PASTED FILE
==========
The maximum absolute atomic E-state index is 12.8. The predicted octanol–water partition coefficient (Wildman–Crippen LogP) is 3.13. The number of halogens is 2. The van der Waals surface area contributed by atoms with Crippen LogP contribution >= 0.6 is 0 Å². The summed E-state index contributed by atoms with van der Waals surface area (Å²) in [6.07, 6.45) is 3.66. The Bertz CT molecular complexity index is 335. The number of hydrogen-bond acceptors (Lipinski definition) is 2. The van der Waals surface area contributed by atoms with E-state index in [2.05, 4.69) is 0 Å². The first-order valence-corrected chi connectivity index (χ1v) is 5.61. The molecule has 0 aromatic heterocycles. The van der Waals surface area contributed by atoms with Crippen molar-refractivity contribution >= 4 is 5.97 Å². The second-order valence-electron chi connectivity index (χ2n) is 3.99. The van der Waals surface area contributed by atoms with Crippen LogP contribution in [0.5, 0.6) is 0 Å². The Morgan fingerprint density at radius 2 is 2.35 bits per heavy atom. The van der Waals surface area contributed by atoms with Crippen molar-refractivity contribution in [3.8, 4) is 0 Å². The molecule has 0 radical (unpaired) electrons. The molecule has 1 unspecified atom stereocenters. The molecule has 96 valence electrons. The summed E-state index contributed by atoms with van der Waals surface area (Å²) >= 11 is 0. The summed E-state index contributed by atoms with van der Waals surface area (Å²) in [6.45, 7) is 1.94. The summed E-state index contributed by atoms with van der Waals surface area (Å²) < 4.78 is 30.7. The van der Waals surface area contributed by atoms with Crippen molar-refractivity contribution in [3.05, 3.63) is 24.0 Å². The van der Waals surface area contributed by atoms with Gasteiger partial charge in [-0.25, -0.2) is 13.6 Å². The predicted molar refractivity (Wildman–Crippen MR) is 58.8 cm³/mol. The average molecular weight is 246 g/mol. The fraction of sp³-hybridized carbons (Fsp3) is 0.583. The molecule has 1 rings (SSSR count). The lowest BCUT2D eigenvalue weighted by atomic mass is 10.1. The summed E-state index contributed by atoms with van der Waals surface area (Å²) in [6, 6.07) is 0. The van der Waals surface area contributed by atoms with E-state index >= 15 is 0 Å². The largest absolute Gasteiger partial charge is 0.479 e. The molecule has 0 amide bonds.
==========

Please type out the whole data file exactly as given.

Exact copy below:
The maximum absolute atomic E-state index is 12.8. The predicted octanol–water partition coefficient (Wildman–Crippen LogP) is 3.13. The number of halogens is 2. The van der Waals surface area contributed by atoms with Crippen LogP contribution >= 0.6 is 0 Å². The summed E-state index contributed by atoms with van der Waals surface area (Å²) in [6.07, 6.45) is 3.66. The Bertz CT molecular complexity index is 335. The number of hydrogen-bond acceptors (Lipinski definition) is 2. The van der Waals surface area contributed by atoms with E-state index in [2.05, 4.69) is 0 Å². The first-order valence-corrected chi connectivity index (χ1v) is 5.61. The molecule has 0 aromatic heterocycles. The van der Waals surface area contributed by atoms with Crippen molar-refractivity contribution >= 4 is 5.97 Å². The second-order valence-electron chi connectivity index (χ2n) is 3.99. The van der Waals surface area contributed by atoms with Crippen LogP contribution in [0.5, 0.6) is 0 Å². The Morgan fingerprint density at radius 2 is 2.35 bits per heavy atom. The van der Waals surface area contributed by atoms with Crippen molar-refractivity contribution in [3.8, 4) is 0 Å². The molecule has 0 radical (unpaired) electrons. The molecule has 1 unspecified atom stereocenters. The molecule has 96 valence electrons. The summed E-state index contributed by atoms with van der Waals surface area (Å²) >= 11 is 0. The summed E-state index contributed by atoms with van der Waals surface area (Å²) in [6.45, 7) is 1.94. The summed E-state index contributed by atoms with van der Waals surface area (Å²) < 4.78 is 30.7. The van der Waals surface area contributed by atoms with Crippen molar-refractivity contribution in [3.05, 3.63) is 24.0 Å². The van der Waals surface area contributed by atoms with Gasteiger partial charge in [-0.25, -0.2) is 13.6 Å². The predicted molar refractivity (Wildman–Crippen MR) is 58.8 cm³/mol. The average molecular weight is 246 g/mol. The fraction of sp³-hybridized carbons (Fsp3) is 0.583. The molecule has 1 rings (SSSR count). The lowest BCUT2D eigenvalue weighted by atomic mass is 10.1. The summed E-state index contributed by atoms with van der Waals surface area (Å²) in [6, 6.07) is 0. The van der Waals surface area contributed by atoms with E-state index >= 15 is 0 Å². The largest absolute Gasteiger partial charge is 0.479 e. The molecule has 0 amide bonds.